“An amazing group of curlers paired with an amazing group of volunteers” is how Noreen McCallum explained the success of the Alberta Optimist Juvenile curling championships held at the Sylvan Lake club on the weekend.
“Things have gone really, really well,” she said while watching final games on Sunday.
“The people were really impressed with the small town friendliness.”
McCallum, chair of the organizing committee, said the club also reached its goal to “expose people to the game of curling and invite people into our curling club. We’ve been very successful at that.”
There was no admission charge to attend the curling games which began with practices Thursday and continued through to Sunday afternoon.
The committee did that for a reason, she said. “We wanted to get people out. It’s also one of the things the curlers appreciated … We tried to make it cost effective for the curling rink as well as for participants and their supporters.”
Some of the participating juvenile male and female curling teams play up to 200 games a season. “They’re impressive athletes with incredible dedication.”
McCallum said seniors’ league members were a huge support to the club when it came to volunteers. They also had junior club members involved as spares and in the opening ceremonies. And a graduate of the club’s junior program served as treasurer for the event.
Hosting the provincial juvenile championships this spring is a prelude to hosting the Scotties in January 2014. “We’ve been able to try out some processes and now we can refine things for next January when we host the Scotties in the multiplex,” said McCallum.
The Sylvan club last hosted the Alberta Scotties Tournament of Hearts womens’ curling championship in 2009.
It’s a big event which brings in 12 teams and many spectators. “As with the last event, we expect games near the end will be sold out.”
They’ll need up to 150 volunteers for the Scotties. The juvenile event involved about 65 volunteers.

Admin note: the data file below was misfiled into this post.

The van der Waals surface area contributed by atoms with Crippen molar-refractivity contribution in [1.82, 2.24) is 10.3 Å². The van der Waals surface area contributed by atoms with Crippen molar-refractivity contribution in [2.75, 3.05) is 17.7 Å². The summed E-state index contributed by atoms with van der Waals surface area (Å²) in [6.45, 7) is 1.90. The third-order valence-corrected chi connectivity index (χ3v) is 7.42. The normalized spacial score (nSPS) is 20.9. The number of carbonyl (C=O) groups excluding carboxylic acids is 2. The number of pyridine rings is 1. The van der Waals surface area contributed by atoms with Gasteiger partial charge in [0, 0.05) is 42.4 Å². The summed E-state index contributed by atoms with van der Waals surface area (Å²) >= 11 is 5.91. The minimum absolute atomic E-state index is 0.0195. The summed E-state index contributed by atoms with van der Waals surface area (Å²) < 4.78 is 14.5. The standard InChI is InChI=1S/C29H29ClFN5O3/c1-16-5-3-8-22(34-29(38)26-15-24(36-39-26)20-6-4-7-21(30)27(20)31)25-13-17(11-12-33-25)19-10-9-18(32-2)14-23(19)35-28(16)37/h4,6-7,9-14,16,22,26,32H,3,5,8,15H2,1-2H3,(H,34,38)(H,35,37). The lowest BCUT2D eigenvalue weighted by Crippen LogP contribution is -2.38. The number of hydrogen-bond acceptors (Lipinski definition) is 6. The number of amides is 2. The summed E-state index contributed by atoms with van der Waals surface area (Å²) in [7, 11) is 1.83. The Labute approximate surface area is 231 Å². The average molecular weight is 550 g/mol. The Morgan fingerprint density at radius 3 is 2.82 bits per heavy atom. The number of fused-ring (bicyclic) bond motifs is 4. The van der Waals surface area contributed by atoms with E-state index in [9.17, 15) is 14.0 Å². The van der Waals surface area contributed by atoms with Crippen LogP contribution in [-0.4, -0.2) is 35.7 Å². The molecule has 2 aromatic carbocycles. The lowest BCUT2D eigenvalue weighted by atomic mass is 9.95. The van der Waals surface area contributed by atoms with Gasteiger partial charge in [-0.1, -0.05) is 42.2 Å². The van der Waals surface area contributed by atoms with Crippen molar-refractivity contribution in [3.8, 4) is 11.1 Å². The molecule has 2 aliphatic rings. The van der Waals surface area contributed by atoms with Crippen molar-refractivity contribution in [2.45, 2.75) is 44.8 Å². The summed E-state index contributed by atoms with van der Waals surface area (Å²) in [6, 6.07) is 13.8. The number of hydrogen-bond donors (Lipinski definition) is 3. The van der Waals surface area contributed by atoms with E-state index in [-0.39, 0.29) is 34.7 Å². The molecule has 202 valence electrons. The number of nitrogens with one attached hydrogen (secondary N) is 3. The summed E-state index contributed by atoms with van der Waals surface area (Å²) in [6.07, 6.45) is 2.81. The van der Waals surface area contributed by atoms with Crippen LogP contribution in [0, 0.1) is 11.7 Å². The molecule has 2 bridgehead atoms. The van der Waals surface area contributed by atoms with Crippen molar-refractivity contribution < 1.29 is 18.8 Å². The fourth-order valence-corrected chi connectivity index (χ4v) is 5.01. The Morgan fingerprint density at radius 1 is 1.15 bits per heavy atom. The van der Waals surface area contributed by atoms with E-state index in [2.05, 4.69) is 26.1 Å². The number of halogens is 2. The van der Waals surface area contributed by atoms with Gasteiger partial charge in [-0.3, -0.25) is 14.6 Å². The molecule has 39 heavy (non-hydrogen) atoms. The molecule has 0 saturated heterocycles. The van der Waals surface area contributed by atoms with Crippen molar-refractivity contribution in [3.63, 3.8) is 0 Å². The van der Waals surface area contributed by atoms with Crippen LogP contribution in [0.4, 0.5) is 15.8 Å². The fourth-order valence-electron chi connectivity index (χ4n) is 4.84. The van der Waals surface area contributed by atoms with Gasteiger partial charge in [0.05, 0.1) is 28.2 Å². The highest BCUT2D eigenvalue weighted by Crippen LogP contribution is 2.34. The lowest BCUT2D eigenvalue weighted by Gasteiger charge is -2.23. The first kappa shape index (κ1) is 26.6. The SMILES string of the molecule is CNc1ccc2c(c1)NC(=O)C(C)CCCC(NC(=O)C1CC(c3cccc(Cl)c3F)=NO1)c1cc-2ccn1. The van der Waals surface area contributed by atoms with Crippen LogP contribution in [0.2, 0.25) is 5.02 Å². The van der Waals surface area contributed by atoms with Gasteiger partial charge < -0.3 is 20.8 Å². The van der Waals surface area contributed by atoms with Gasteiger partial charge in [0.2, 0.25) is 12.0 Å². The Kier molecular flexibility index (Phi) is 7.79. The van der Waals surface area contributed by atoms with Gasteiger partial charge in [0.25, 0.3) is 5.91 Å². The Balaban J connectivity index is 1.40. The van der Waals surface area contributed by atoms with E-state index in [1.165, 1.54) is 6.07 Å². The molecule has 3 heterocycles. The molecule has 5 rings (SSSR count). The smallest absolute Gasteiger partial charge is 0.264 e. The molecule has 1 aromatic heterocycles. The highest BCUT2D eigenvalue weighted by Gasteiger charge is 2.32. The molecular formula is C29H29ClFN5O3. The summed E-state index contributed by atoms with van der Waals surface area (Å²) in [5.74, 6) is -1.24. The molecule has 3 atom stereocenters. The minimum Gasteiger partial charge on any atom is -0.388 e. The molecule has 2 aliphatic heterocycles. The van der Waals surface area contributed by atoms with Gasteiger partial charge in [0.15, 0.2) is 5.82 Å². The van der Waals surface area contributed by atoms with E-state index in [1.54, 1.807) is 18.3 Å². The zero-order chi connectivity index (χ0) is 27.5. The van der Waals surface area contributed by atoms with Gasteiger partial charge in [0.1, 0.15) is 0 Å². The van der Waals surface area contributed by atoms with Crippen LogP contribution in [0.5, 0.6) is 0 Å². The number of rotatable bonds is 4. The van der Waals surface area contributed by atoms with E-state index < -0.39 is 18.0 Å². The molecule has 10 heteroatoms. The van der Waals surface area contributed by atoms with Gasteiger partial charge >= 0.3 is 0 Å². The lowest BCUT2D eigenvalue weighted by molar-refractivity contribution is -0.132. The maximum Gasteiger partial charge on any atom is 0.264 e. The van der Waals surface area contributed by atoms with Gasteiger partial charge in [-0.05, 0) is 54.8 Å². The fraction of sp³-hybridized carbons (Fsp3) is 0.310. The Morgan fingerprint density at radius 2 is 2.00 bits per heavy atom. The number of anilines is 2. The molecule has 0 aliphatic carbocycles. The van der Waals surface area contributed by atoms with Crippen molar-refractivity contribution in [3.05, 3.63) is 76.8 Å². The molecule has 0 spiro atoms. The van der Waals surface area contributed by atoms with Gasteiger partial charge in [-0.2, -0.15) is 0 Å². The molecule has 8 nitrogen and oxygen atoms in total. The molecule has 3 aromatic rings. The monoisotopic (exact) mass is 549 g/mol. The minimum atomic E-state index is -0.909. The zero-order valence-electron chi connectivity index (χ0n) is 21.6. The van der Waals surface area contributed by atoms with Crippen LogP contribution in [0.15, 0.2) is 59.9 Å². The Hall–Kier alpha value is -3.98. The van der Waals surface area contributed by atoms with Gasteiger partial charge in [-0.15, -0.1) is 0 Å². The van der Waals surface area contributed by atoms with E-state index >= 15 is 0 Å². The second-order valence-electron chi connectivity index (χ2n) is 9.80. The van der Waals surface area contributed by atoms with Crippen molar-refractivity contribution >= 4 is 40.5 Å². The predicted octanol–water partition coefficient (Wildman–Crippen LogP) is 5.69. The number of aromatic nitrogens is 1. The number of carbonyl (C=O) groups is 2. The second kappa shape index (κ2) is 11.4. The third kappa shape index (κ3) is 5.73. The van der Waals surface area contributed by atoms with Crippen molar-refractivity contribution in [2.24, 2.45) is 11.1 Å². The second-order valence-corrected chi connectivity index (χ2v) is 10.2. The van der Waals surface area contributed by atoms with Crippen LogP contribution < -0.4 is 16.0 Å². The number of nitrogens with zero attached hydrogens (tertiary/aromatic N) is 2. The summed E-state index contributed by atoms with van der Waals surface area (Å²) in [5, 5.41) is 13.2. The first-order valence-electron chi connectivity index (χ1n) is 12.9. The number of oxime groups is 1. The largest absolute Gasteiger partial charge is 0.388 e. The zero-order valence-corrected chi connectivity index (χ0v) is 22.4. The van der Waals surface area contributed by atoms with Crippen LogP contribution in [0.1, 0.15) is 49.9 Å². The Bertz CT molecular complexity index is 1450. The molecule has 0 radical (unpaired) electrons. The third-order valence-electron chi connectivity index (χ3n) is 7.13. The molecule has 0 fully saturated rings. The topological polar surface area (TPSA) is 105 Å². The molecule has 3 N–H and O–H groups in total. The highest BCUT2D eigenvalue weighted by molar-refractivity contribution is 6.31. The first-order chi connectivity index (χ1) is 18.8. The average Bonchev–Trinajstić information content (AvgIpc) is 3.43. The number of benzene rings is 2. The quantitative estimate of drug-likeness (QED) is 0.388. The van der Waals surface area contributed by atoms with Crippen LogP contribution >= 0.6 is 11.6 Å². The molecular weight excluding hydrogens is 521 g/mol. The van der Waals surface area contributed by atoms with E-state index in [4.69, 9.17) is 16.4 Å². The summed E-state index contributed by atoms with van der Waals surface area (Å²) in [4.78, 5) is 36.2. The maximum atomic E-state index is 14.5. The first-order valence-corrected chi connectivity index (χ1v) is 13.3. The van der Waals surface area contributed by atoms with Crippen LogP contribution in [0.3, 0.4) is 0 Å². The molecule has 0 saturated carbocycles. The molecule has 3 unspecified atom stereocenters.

Wayne Chyz, coach of the female Southern Alberta Curling Association A team, Team Brown, from the Airdrie Curling Club, praised the tournament as “phenomenal”.
“We’ve had a good time, laughed and joked around with the officials, it’s been great,” he said.
“Noreen put together a good set of volunteers. It would be easy to come back.” Chyz said some members of his team have been in provincials, either at the junior or juvenile level, for the past five years.
The team visited Sylvan Lake a couple of weeks ago “to get a feel for the ice” and Chyz noted Joel Powlesland was “very accommodating and shared the secrets of the club”.
Chyz said they “always enjoy coming to small towns and what volunteers do to make the athletes feel welcome. We like to get out and not just come and play but joke around and have fun. The volunteers were more than happy to accommodate our sense of humour.”
He concluded, “the majority of us have a great time”.
“This weekend has gone absolutely swimmingly,” said Powlesland, who’s the manager and head ice technician. “There was not a hiccup, not a concern. We’re going to do it again for the Scotties. People have been fantastic, the curlers put on a good show, curling was fantastic, everyone was pleased.”
The girls’ side of the bonspiel was won by Team Schmiemann, which curls out of the Saville Community Sports Center in Edmonton, with a 4-1 record. The team includes Danielle Schmiemann (skip), Kate Goodhelpsen (third), Brenna Bilassy (second), Rebecca Allen (lead) and Skip Wilson (coach). They were the Northern Alberta Curling Association B qualifiers.
The boys’ side was won by Team Harty, which curls out of the Okotoks and Nanton Curling Clubs, with a 5-0 record. The team includes Jeremy Harty (skip), Kyler Kleibrink (third), Jeremy Burnett (second), Chris Sprinkhuysen (lead) and Richard Kleibrink (coach). They were the Southern Alberta Curling Association B qualifiers.
The winners will represent Alberta in the national Optimist Juvenile Championships in Langley and Surrey, B.C. Mar. 27-30.